A woman is born with all the oocytes which are required in her complete life before her birth. On this page let us know in brief the formation of an ovum through the process of oogenesis.
Oogenesis is the process through which ova or the female gametes are formed and this female gamete is known as an ovum. Sometimes we refer female gametes to eggs but the word egg can involve different stages of development and the significance of egg varies based on types of organism.
For instance, the complete development of birds takes place inside the eggs while in placental mammals once the egg is fertilized and begins to divide, you don’t call it as egg anymore. You need to recall that every ovum has to be haploid and consist of a single copy of every chromosome.
You must have recalled that to form haploid gametes, the cell has to go through meiosis process that involves replication of its genome and separation twice. This theory creates four haploid gametes from one diploid cell.
However, the case of female human gametes is slightly different. Let’s get to know the oogenesis process to describe how it works and the number of haploid gametes formed by a diploid cell.
The diploid cells which are capable of developing into ova are known as oogonia. Every female’s oogonia are formed when she’s still a fetus and has not even born. Moreover, around one or two months before a girl baby is born, over seven million oogonia vanish and the survived oogonia move towards meiosis I and become primary oocytes. These oocytes pause their advancement in prophase I soon after replicating their genomes. They stay paused for a decade until a girl starts her first menstrual cycle. For the next 30-40 years, primary oocytes retrieve meiosis from where they left and finish the first meiotic division on monthly basis.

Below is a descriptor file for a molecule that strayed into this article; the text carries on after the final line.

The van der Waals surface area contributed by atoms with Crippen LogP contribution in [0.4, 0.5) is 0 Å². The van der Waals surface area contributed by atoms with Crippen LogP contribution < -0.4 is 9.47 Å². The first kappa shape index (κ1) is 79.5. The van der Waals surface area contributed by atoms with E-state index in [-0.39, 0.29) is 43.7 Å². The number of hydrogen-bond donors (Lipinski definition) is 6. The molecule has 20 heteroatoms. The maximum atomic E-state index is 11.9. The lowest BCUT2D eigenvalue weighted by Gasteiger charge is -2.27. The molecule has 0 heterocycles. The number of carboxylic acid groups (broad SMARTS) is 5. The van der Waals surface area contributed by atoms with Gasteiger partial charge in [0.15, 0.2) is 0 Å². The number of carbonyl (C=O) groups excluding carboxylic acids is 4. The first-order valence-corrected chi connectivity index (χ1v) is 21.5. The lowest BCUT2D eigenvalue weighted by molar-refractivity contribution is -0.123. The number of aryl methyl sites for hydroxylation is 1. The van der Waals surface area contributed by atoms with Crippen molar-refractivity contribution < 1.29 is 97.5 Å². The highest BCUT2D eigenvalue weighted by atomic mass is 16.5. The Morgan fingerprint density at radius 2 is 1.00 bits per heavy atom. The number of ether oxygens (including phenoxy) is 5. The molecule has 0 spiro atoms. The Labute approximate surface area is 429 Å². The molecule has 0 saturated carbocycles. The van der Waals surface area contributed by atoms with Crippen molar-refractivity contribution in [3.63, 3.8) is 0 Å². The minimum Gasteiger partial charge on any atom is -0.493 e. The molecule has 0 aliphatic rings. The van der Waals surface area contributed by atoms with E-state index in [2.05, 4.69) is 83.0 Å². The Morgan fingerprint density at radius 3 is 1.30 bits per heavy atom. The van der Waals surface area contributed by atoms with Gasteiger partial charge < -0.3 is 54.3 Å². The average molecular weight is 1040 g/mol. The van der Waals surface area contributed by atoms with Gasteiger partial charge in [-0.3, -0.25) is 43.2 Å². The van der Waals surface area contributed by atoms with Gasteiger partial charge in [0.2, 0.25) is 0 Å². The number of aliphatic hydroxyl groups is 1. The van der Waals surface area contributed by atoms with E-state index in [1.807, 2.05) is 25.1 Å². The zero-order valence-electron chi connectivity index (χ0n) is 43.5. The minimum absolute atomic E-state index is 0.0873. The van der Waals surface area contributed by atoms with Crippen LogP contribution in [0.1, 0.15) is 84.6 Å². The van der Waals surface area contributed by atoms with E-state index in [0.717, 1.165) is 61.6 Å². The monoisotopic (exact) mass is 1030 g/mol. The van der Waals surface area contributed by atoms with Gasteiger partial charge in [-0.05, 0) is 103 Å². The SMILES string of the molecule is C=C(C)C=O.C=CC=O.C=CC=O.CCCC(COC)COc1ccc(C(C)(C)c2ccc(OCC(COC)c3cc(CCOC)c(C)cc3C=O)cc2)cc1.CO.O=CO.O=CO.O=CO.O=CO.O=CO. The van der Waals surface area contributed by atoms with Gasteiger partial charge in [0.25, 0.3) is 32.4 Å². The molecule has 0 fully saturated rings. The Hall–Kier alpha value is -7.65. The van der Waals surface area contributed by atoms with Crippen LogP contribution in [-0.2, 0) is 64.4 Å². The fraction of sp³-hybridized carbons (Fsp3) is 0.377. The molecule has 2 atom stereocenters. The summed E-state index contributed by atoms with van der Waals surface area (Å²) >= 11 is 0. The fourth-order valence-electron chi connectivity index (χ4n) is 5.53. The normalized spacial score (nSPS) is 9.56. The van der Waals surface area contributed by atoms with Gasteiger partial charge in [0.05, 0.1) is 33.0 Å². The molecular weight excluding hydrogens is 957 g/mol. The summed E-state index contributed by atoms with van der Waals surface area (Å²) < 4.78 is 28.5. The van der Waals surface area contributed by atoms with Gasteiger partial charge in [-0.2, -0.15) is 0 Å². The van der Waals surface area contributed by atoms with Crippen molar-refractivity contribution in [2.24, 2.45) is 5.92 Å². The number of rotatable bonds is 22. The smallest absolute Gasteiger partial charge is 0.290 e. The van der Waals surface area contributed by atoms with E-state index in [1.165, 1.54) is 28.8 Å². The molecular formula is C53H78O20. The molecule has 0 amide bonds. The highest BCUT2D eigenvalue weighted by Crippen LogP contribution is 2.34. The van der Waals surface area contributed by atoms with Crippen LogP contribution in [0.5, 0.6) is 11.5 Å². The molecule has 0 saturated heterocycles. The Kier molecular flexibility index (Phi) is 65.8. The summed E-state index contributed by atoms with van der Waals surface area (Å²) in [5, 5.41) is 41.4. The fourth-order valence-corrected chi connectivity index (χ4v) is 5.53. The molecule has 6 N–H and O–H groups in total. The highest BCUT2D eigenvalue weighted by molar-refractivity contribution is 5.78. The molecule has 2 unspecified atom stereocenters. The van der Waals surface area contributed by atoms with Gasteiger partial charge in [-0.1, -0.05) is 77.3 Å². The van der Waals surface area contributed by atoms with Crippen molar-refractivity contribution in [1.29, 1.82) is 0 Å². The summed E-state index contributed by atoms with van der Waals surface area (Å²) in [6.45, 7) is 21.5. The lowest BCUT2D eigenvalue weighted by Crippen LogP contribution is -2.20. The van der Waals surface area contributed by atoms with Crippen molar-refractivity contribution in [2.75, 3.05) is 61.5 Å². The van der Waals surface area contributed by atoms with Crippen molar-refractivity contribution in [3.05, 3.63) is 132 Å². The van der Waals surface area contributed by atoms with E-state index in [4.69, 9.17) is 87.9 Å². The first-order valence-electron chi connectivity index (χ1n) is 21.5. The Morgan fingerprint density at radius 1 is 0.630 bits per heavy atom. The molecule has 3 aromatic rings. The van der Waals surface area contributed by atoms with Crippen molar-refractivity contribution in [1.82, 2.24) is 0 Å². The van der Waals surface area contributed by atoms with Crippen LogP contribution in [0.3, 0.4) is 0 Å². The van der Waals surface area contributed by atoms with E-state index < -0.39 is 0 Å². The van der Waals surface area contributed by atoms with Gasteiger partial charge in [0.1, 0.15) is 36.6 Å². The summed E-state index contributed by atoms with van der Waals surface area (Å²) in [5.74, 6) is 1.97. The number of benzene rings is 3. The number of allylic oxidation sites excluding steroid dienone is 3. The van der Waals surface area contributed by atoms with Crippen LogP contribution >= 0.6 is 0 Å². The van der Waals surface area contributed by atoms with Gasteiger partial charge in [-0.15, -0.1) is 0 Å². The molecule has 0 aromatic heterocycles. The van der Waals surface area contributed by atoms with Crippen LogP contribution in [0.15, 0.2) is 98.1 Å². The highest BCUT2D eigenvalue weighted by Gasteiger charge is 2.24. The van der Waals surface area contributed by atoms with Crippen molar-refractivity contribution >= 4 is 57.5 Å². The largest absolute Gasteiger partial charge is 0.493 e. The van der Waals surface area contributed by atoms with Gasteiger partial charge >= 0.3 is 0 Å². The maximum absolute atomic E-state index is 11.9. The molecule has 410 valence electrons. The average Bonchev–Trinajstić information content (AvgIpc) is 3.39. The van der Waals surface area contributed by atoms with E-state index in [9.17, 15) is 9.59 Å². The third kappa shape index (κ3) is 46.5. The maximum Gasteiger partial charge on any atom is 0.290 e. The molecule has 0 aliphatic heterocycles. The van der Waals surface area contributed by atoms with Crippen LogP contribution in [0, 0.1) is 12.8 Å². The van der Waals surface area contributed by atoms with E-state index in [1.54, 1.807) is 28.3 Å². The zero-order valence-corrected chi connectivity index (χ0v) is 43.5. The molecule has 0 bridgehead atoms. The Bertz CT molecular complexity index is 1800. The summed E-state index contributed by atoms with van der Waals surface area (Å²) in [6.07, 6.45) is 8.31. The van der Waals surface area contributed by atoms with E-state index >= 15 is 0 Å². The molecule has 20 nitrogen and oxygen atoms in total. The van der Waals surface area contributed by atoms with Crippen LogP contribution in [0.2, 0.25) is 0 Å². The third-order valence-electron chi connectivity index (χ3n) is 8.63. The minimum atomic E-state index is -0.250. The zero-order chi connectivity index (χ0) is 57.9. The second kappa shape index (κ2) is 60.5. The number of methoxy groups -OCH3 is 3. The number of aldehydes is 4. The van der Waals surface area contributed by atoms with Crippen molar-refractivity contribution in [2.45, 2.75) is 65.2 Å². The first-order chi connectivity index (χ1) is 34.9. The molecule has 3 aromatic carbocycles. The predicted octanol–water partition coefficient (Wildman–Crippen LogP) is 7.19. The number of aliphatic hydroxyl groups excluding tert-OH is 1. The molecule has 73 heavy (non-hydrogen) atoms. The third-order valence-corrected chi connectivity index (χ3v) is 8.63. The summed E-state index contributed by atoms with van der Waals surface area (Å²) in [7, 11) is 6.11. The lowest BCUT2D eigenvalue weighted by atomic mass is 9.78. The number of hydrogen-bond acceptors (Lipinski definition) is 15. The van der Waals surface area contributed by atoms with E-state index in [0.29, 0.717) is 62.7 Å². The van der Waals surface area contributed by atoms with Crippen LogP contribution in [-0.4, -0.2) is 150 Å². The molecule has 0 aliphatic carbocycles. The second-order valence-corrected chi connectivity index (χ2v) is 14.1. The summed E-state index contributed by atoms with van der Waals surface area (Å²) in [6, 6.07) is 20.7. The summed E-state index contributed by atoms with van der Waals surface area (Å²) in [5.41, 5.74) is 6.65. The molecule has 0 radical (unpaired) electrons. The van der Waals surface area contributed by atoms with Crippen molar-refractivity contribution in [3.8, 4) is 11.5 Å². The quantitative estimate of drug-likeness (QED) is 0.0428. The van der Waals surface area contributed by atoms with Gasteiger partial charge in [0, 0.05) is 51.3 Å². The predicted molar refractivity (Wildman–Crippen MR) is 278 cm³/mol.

When primary oocyte does complete its first meiotic division, it separates the chromosomes evenly but does not separate cytoplasm evenly. Almost whole cytoplasm stays in one of the two daughter cells that become a secondary oocyte. The development of a polar body enables the primary oocyte to minimize its genome by half and save most of its cytoplasm in the secondary oocyte.
Secondary oocyte still holds two copies of the chromosome and has to undergo second meiotic division. This is also not even similar to first with half of the chromosomes moving to another small degenerate polar body and the other half get retrieved by the ovum with the whole cytoplasm.
Development of oocyte takes place in ovaries. Every oocyte is neighboured by follicle cells to form a follicle. As the menstrual cycle starts, primary oocytes initiate to grow bigger and follicle cells rise in number causing follicle to go larger too. Normally, some nurturing oocytes degenerate and leave just one follicle to mature. Here, fraternal twins may be born which distinct genetically. When a follicle attains maturity, the primary oocyte finishes its primary meiotic division and becomes secondary oocyte. Soon after, the follicle breaks and secondary oocyte is liberated in the fallopian tube even when the second meiotic division has not happened. This release of a secondary oocyte from ovaries is known as ovulation.
Stay tuned with Byju’s to learn more about oogenesis.